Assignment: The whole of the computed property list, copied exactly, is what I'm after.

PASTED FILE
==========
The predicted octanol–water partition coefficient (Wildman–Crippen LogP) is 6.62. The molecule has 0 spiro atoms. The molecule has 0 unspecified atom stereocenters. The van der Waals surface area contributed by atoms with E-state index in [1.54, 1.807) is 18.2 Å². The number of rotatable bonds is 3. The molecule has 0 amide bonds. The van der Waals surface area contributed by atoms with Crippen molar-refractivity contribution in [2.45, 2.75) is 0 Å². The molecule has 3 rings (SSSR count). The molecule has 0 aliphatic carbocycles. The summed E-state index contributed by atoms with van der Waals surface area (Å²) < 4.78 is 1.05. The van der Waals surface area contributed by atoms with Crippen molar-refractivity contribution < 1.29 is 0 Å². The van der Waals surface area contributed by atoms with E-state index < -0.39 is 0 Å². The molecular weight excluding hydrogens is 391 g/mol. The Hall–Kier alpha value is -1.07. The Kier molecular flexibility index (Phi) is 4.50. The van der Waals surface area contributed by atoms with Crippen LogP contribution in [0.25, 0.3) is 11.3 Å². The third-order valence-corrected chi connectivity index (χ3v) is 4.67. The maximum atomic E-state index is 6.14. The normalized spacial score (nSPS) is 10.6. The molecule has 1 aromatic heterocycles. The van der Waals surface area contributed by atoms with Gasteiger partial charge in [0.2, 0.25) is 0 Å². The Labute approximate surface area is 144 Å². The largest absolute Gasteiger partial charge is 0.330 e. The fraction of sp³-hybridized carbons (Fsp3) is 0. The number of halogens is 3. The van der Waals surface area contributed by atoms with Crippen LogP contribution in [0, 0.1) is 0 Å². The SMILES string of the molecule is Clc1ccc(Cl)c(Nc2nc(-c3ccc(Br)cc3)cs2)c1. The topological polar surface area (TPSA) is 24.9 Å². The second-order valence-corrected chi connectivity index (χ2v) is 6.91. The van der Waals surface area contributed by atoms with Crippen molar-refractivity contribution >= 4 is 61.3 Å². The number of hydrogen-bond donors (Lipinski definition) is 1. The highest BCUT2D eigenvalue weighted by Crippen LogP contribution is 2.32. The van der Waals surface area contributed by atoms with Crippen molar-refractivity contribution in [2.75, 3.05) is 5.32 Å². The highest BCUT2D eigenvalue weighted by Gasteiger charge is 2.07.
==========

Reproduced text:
The predicted octanol–water partition coefficient (Wildman–Crippen LogP) is 6.62. The molecule has 0 spiro atoms. The molecule has 0 unspecified atom stereocenters. The van der Waals surface area contributed by atoms with E-state index in [1.54, 1.807) is 18.2 Å². The number of rotatable bonds is 3. The molecule has 0 amide bonds. The van der Waals surface area contributed by atoms with Crippen molar-refractivity contribution in [2.45, 2.75) is 0 Å². The molecule has 3 rings (SSSR count). The molecule has 0 aliphatic carbocycles. The summed E-state index contributed by atoms with van der Waals surface area (Å²) < 4.78 is 1.05. The van der Waals surface area contributed by atoms with Crippen molar-refractivity contribution < 1.29 is 0 Å². The van der Waals surface area contributed by atoms with E-state index < -0.39 is 0 Å². The molecular weight excluding hydrogens is 391 g/mol. The Hall–Kier alpha value is -1.07. The Kier molecular flexibility index (Phi) is 4.50. The van der Waals surface area contributed by atoms with Crippen LogP contribution in [0.25, 0.3) is 11.3 Å². The third-order valence-corrected chi connectivity index (χ3v) is 4.67. The maximum atomic E-state index is 6.14. The normalized spacial score (nSPS) is 10.6. The molecule has 1 aromatic heterocycles. The van der Waals surface area contributed by atoms with Gasteiger partial charge in [0.2, 0.25) is 0 Å². The Labute approximate surface area is 144 Å². The largest absolute Gasteiger partial charge is 0.330 e. The fraction of sp³-hybridized carbons (Fsp3) is 0. The number of halogens is 3. The van der Waals surface area contributed by atoms with Crippen LogP contribution in [0, 0.1) is 0 Å². The SMILES string of the molecule is Clc1ccc(Cl)c(Nc2nc(-c3ccc(Br)cc3)cs2)c1. The topological polar surface area (TPSA) is 24.9 Å². The second-order valence-corrected chi connectivity index (χ2v) is 6.91. The van der Waals surface area contributed by atoms with Crippen molar-refractivity contribution >= 4 is 61.3 Å². The number of hydrogen-bond donors (Lipinski definition) is 1. The highest BCUT2D eigenvalue weighted by Crippen LogP contribution is 2.32. The van der Waals surface area contributed by atoms with Crippen molar-refractivity contribution in [2.75, 3.05) is 5.32 Å². The highest BCUT2D eigenvalue weighted by Gasteiger charge is 2.07.